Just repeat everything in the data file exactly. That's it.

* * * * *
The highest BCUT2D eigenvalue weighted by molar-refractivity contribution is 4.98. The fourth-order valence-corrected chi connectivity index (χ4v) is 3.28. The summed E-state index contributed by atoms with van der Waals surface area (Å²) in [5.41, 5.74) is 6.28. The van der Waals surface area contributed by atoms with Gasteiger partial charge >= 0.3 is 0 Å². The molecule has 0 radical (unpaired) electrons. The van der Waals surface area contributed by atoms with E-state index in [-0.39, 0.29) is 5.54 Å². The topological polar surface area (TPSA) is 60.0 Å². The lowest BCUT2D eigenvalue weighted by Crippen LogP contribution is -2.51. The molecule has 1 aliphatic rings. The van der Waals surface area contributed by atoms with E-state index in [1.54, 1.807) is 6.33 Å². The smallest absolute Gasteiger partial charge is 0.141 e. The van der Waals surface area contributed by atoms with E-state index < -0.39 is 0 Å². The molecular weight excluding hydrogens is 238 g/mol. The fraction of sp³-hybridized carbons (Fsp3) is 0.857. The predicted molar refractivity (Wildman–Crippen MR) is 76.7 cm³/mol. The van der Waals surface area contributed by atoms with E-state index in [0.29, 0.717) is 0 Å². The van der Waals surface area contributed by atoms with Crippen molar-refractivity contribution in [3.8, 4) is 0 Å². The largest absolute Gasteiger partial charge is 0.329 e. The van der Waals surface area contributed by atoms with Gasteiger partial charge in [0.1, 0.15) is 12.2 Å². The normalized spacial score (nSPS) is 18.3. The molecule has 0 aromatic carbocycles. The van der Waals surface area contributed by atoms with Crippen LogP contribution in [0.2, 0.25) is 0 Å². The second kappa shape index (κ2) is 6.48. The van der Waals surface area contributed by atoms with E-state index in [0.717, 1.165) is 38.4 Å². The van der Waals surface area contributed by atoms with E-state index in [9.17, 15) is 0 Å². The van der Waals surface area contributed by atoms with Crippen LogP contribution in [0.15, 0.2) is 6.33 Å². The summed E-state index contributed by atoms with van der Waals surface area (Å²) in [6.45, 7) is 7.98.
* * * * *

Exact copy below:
The highest BCUT2D eigenvalue weighted by molar-refractivity contribution is 4.98. The fourth-order valence-corrected chi connectivity index (χ4v) is 3.28. The summed E-state index contributed by atoms with van der Waals surface area (Å²) in [5.41, 5.74) is 6.28. The van der Waals surface area contributed by atoms with Gasteiger partial charge >= 0.3 is 0 Å². The molecule has 0 radical (unpaired) electrons. The van der Waals surface area contributed by atoms with E-state index in [-0.39, 0.29) is 5.54 Å². The topological polar surface area (TPSA) is 60.0 Å². The lowest BCUT2D eigenvalue weighted by Crippen LogP contribution is -2.51. The molecule has 1 aliphatic rings. The van der Waals surface area contributed by atoms with E-state index in [1.54, 1.807) is 6.33 Å². The smallest absolute Gasteiger partial charge is 0.141 e. The van der Waals surface area contributed by atoms with E-state index < -0.39 is 0 Å². The molecular weight excluding hydrogens is 238 g/mol. The fraction of sp³-hybridized carbons (Fsp3) is 0.857. The predicted molar refractivity (Wildman–Crippen MR) is 76.7 cm³/mol. The van der Waals surface area contributed by atoms with E-state index in [0.29, 0.717) is 0 Å². The van der Waals surface area contributed by atoms with Crippen molar-refractivity contribution in [3.8, 4) is 0 Å². The largest absolute Gasteiger partial charge is 0.329 e. The van der Waals surface area contributed by atoms with Gasteiger partial charge in [0.1, 0.15) is 12.2 Å². The normalized spacial score (nSPS) is 18.3. The molecule has 0 aromatic carbocycles. The van der Waals surface area contributed by atoms with Crippen LogP contribution in [0.2, 0.25) is 0 Å². The second kappa shape index (κ2) is 6.48. The van der Waals surface area contributed by atoms with E-state index in [0.717, 1.165) is 38.4 Å². The van der Waals surface area contributed by atoms with E-state index in [9.17, 15) is 0 Å². The van der Waals surface area contributed by atoms with Crippen LogP contribution in [0.15, 0.2) is 6.33 Å². The summed E-state index contributed by atoms with van der Waals surface area (Å²) in [6.45, 7) is 7.98.